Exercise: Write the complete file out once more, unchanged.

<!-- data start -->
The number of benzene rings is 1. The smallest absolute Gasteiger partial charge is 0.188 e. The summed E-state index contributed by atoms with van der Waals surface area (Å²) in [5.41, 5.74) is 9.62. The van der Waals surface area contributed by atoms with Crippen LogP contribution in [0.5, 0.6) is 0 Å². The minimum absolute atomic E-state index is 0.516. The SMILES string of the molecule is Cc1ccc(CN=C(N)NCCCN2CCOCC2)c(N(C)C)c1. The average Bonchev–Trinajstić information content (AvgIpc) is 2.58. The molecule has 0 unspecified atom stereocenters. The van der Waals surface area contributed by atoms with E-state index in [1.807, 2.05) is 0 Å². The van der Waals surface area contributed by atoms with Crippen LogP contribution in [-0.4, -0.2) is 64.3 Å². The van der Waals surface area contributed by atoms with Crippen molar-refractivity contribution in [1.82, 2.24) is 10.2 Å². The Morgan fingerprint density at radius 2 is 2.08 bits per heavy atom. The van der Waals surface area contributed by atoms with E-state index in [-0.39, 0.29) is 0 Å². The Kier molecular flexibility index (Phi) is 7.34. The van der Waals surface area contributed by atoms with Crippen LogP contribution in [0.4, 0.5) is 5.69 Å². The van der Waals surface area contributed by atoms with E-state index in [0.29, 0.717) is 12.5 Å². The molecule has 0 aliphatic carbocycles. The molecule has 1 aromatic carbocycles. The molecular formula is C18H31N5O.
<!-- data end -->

The number of benzene rings is 1. The smallest absolute Gasteiger partial charge is 0.188 e. The summed E-state index contributed by atoms with van der Waals surface area (Å²) in [5.41, 5.74) is 9.62. The van der Waals surface area contributed by atoms with Crippen LogP contribution in [0.5, 0.6) is 0 Å². The minimum absolute atomic E-state index is 0.516. The SMILES string of the molecule is Cc1ccc(CN=C(N)NCCCN2CCOCC2)c(N(C)C)c1. The average Bonchev–Trinajstić information content (AvgIpc) is 2.58. The molecule has 0 unspecified atom stereocenters. The van der Waals surface area contributed by atoms with E-state index in [1.807, 2.05) is 0 Å². The van der Waals surface area contributed by atoms with Crippen LogP contribution in [-0.4, -0.2) is 64.3 Å². The van der Waals surface area contributed by atoms with Crippen molar-refractivity contribution in [1.82, 2.24) is 10.2 Å². The Morgan fingerprint density at radius 2 is 2.08 bits per heavy atom. The van der Waals surface area contributed by atoms with E-state index in [-0.39, 0.29) is 0 Å². The Kier molecular flexibility index (Phi) is 7.34. The van der Waals surface area contributed by atoms with Crippen LogP contribution in [0.4, 0.5) is 5.69 Å². The van der Waals surface area contributed by atoms with E-state index in [0.29, 0.717) is 12.5 Å². The molecule has 0 aliphatic carbocycles. The molecule has 1 aromatic carbocycles. The molecular formula is C18H31N5O.